Rwanda has made unsurmountable strides along its development path. Rwanda has placed among the world’s fastest-growing economies, climbing the development ladder from second-poorest in the world in 1994 to sit ahead of nineteen other countries. Today, job creation lies at the heart of Rwanda’s development challenge. The government of Rwanda (GoR) recognizes the urgency of creating new jobs. The new thirty-year Vision for the period up to 2050, which is currently being finalized, elaborates the country’s long-term development goals. The core of transformation for prosperity is developing high-value and competitive sectors, to transition the population and economy from subsistence agriculture toward industry and high-skilled services. The purpose of the Rwanda country privates sector diagnostic (CPSD) is to identify market opportunities and constraints in sectors that advance the country’s development objectives. By assessing the landscape of private sector investment in the country, the CPSD identifies specific constraints to private sector investment and productivity growth, concrete opportunities that could materialize in the short term, and the reforms that will enable this materialization. It then discusses how specific actions by the public sector in collaboration with the private sector by filling gaps in public investment, reforming regulations, and addressing market failures could unleash sectors’ private investment potential.

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Creating Markets in Botswana - A Diamond in the Rough: Toward a New Strategy for Diversification and Private Sector Growth - Country Private Sector Diagnostic

2022-06, International Finance Corporation

Diamonds have been at the center of Botswana’s growth miracle for decade - but the urgency to diversify is stronger than ever. Although Botswana’s economy has undergone transformation over the past decades, the shift has been largely into non-tradable services, with limited gains in employment, income equality, and export diversification. In addition, Botswana’s high vulnerability to climate change, which affects all major sectors of the economy, underscores the need to strengthen Botswana’s response to climate factors as a basis for renewed, sustainable growth. A positive growth outlook and steps taken as part of the Coronavirus disease 2019 (COVID-19) crisis response should give the government new impetus to accelerate reforms. Success in diversifying the economy will depend on the decisive implementation of structural measures to increase private sector participation in nonmineral exports and transformative sectors. The dominant role that the government of Botswana still plays in large parts of the economy, particularly through its footprint as a shareholder in companies in the corporate sector, is a critical constraint that inhibits the entry and success of private sector participants. Gaps in infrastructure, access to finance, and skills are additional key constraints to employment and productivity growth. A coordinated approach to financing entrepreneurship and policies to increase uptake of digital finance can help close the gap. Trade barriers are another key cross-cutting constraint for the private sector, and a greener path for the economy can be unlocked by facilitating improved trade in environmental goods and services (EGS). Three key recommendations for the energy sector are as follows. The first recommendation is the fast tracking of instruments to facilitate investment in energy infrastructure development, including independent power producer (IPP) licensing, and procurement guidelines and processes. The second recommendation is the enhancement of the institutional capacity and governance model of the Botswana Energy Regulatory Authority (BERA). The third recommendation is the development of credit-enhancement and risk-mitigation strategies and supporting instruments to attract and mobilize private sector investment.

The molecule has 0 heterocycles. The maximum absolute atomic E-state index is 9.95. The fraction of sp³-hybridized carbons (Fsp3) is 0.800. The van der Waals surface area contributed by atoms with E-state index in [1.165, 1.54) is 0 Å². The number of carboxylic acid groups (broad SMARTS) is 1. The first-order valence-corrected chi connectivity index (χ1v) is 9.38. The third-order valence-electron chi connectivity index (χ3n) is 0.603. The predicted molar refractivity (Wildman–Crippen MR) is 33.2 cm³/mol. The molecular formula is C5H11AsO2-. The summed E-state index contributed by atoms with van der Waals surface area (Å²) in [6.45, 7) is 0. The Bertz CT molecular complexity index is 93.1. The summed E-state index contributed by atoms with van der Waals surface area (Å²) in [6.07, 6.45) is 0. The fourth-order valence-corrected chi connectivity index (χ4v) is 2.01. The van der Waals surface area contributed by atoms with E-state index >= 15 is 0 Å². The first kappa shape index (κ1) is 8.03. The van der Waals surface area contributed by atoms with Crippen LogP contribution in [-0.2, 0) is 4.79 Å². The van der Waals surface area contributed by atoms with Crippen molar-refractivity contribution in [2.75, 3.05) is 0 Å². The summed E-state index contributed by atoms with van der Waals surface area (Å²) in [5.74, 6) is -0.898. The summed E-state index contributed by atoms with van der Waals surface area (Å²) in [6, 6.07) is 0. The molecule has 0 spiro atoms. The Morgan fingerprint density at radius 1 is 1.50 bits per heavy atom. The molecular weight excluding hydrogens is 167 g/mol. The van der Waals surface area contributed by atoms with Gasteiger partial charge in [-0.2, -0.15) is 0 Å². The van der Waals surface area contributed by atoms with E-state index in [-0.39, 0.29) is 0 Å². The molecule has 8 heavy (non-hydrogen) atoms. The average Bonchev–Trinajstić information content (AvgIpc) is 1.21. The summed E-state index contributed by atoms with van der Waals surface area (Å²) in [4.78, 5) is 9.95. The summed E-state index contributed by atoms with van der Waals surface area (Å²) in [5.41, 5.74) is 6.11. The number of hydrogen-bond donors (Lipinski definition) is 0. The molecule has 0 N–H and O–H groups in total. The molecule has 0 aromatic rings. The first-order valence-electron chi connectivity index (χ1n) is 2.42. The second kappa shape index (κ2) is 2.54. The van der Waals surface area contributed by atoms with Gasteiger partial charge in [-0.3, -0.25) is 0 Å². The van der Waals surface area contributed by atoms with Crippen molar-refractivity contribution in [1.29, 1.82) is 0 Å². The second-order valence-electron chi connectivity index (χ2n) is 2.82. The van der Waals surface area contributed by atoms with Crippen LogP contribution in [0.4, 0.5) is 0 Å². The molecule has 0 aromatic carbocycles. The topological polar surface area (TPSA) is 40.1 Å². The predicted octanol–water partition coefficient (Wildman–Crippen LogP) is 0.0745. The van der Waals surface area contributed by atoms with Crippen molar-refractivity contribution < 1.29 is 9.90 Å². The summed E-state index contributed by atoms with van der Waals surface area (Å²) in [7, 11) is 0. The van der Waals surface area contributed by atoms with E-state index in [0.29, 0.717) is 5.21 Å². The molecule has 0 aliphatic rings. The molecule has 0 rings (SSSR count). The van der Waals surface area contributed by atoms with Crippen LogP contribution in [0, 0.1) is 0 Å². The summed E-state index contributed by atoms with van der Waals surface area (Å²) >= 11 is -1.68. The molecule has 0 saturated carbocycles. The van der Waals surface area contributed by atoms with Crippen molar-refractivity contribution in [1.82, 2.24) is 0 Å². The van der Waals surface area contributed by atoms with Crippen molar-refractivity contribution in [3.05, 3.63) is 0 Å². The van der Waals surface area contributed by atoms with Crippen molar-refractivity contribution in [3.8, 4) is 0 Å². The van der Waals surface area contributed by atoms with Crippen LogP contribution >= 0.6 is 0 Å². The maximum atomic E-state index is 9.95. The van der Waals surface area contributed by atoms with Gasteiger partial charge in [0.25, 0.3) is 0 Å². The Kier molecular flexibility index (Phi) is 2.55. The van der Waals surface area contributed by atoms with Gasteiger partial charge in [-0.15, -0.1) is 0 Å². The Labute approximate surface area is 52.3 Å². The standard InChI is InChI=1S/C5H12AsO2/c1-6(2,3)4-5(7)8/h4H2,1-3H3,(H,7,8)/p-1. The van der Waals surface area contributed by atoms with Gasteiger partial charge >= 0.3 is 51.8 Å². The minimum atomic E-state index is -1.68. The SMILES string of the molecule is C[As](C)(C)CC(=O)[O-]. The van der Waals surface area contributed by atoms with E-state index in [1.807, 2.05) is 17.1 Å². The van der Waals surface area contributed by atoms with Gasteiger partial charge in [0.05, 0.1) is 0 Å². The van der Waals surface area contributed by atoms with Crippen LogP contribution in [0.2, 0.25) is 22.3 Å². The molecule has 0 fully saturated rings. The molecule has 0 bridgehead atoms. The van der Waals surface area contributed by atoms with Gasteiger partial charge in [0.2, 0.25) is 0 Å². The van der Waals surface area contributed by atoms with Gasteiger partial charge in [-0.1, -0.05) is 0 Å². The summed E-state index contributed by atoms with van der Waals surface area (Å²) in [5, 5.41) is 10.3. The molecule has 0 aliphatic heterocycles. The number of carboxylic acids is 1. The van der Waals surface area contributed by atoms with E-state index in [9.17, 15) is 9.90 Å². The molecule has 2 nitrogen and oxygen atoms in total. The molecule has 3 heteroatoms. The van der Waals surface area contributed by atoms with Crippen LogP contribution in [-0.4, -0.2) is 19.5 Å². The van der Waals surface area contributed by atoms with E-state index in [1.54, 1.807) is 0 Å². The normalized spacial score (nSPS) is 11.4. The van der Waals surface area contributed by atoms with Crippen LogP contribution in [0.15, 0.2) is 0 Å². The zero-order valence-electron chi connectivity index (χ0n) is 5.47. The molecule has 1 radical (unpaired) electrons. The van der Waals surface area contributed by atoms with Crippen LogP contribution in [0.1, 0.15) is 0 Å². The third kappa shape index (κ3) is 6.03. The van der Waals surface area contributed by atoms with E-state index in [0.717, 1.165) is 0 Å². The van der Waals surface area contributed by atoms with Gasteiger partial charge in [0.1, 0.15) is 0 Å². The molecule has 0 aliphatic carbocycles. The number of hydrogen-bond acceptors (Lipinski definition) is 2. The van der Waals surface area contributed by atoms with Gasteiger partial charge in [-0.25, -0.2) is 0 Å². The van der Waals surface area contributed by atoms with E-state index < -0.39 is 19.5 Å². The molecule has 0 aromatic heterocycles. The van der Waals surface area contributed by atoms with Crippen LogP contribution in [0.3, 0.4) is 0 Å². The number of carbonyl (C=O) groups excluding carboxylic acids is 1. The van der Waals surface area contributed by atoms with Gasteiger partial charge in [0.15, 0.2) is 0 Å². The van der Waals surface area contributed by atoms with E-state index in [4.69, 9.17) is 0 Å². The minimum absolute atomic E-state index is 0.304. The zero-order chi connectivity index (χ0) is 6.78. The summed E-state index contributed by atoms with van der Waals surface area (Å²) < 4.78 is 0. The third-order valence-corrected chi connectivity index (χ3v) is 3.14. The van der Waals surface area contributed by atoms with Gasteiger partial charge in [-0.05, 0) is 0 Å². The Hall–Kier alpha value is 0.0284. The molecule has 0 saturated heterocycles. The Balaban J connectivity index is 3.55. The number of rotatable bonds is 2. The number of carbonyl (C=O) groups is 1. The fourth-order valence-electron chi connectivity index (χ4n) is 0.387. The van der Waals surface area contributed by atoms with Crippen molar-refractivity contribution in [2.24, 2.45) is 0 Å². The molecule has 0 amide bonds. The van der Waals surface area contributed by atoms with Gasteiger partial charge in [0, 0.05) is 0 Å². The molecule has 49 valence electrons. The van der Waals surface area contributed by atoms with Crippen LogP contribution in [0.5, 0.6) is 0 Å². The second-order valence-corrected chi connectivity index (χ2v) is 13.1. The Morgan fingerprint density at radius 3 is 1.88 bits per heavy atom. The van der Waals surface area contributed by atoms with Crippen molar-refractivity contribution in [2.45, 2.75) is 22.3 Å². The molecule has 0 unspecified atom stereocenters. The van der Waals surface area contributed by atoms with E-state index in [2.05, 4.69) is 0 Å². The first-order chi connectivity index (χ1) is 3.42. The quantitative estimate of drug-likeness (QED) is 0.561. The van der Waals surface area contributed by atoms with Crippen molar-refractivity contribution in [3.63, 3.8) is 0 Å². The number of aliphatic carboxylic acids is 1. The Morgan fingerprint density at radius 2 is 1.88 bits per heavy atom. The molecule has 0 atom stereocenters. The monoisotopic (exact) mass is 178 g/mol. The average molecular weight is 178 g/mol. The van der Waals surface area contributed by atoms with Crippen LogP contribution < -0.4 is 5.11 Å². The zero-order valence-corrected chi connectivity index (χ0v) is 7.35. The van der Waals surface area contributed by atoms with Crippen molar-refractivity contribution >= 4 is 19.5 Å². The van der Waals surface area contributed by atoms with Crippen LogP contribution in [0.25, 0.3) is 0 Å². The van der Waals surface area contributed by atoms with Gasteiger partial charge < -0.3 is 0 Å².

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How Have Firms Fared in Times of COVID-19 in Addis Ababa?: Evidence from Eight Rounds of High-Frequency Phone Surveys

2021-11-24, Wieser, Christina, Abebe, Girum, Asfaw, Adamsu

The COVID-19 pandemic and its negative economic effects create a need for timely data and evidence to help monitor and mitigate the social and economic impacts of the crisis. To monitor the impacts of the COVID-19 pandemic and related containment measures on formal firms in Ethiopia and inform the policy response, the World Bank, in collaboration with the government, is implementing a high-frequency phone survey of firms (HFPS-F). The HFPS-F interviews a sample of firms in Addis Ababa every three weeks for a total of eight survey rounds. This high-frequency follow-up allows for a better understanding of the effects of and responses to the COVID-19 pandemic on firm operations, hiring and firing, and expectations of future operations and labor demand in order to better tailor and implement interventions and policy responses and monitor their effects

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Creating Markets in Burkina Faso: Growing Burkina Faso’s Private Sector and Harnessing it to Bolster Economic Resilience

2019-07-01, World Bank, International Finance Corporation